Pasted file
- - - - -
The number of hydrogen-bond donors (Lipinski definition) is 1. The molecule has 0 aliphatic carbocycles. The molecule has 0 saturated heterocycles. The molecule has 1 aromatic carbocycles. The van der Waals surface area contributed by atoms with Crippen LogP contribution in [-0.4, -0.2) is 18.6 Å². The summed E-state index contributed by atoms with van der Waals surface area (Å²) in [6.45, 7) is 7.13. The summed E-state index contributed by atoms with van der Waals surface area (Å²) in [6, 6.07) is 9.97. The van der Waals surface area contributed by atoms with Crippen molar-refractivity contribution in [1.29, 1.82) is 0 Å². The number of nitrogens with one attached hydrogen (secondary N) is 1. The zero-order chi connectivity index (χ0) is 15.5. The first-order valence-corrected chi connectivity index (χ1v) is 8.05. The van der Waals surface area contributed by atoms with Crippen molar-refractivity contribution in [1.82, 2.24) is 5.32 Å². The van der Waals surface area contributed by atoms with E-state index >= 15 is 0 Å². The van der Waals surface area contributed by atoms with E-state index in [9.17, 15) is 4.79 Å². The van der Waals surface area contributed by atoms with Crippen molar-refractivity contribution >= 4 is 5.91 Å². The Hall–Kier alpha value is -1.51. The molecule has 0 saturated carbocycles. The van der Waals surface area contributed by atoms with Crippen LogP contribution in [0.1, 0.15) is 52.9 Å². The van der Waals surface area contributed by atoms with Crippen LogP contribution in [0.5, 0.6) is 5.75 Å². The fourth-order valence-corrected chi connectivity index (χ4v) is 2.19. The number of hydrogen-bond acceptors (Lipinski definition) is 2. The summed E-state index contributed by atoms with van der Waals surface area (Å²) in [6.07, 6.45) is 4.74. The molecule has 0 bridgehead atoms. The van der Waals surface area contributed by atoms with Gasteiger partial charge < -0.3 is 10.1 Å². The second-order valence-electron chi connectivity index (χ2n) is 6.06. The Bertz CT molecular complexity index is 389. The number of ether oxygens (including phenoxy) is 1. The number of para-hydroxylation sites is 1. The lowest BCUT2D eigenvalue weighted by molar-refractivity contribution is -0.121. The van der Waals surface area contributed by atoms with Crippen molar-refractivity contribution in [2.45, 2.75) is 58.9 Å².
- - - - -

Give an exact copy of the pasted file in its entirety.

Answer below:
The number of hydrogen-bond donors (Lipinski definition) is 1. The molecule has 0 aliphatic carbocycles. The molecule has 0 saturated heterocycles. The molecule has 1 aromatic carbocycles. The van der Waals surface area contributed by atoms with Crippen LogP contribution in [-0.4, -0.2) is 18.6 Å². The summed E-state index contributed by atoms with van der Waals surface area (Å²) in [6.45, 7) is 7.13. The summed E-state index contributed by atoms with van der Waals surface area (Å²) in [6, 6.07) is 9.97. The van der Waals surface area contributed by atoms with Crippen molar-refractivity contribution in [1.29, 1.82) is 0 Å². The number of nitrogens with one attached hydrogen (secondary N) is 1. The zero-order chi connectivity index (χ0) is 15.5. The first-order valence-corrected chi connectivity index (χ1v) is 8.05. The van der Waals surface area contributed by atoms with Crippen molar-refractivity contribution in [1.82, 2.24) is 5.32 Å². The van der Waals surface area contributed by atoms with E-state index >= 15 is 0 Å². The van der Waals surface area contributed by atoms with E-state index in [9.17, 15) is 4.79 Å². The van der Waals surface area contributed by atoms with Crippen molar-refractivity contribution >= 4 is 5.91 Å². The Hall–Kier alpha value is -1.51. The molecule has 0 saturated carbocycles. The van der Waals surface area contributed by atoms with Crippen LogP contribution in [0.1, 0.15) is 52.9 Å². The van der Waals surface area contributed by atoms with Crippen LogP contribution in [0.5, 0.6) is 5.75 Å². The fourth-order valence-corrected chi connectivity index (χ4v) is 2.19. The number of hydrogen-bond acceptors (Lipinski definition) is 2. The summed E-state index contributed by atoms with van der Waals surface area (Å²) in [6.07, 6.45) is 4.74. The molecule has 0 bridgehead atoms. The van der Waals surface area contributed by atoms with Gasteiger partial charge < -0.3 is 10.1 Å². The second-order valence-electron chi connectivity index (χ2n) is 6.06. The Bertz CT molecular complexity index is 389. The number of ether oxygens (including phenoxy) is 1. The number of para-hydroxylation sites is 1. The lowest BCUT2D eigenvalue weighted by molar-refractivity contribution is -0.121. The van der Waals surface area contributed by atoms with Crippen molar-refractivity contribution in [2.45, 2.75) is 58.9 Å².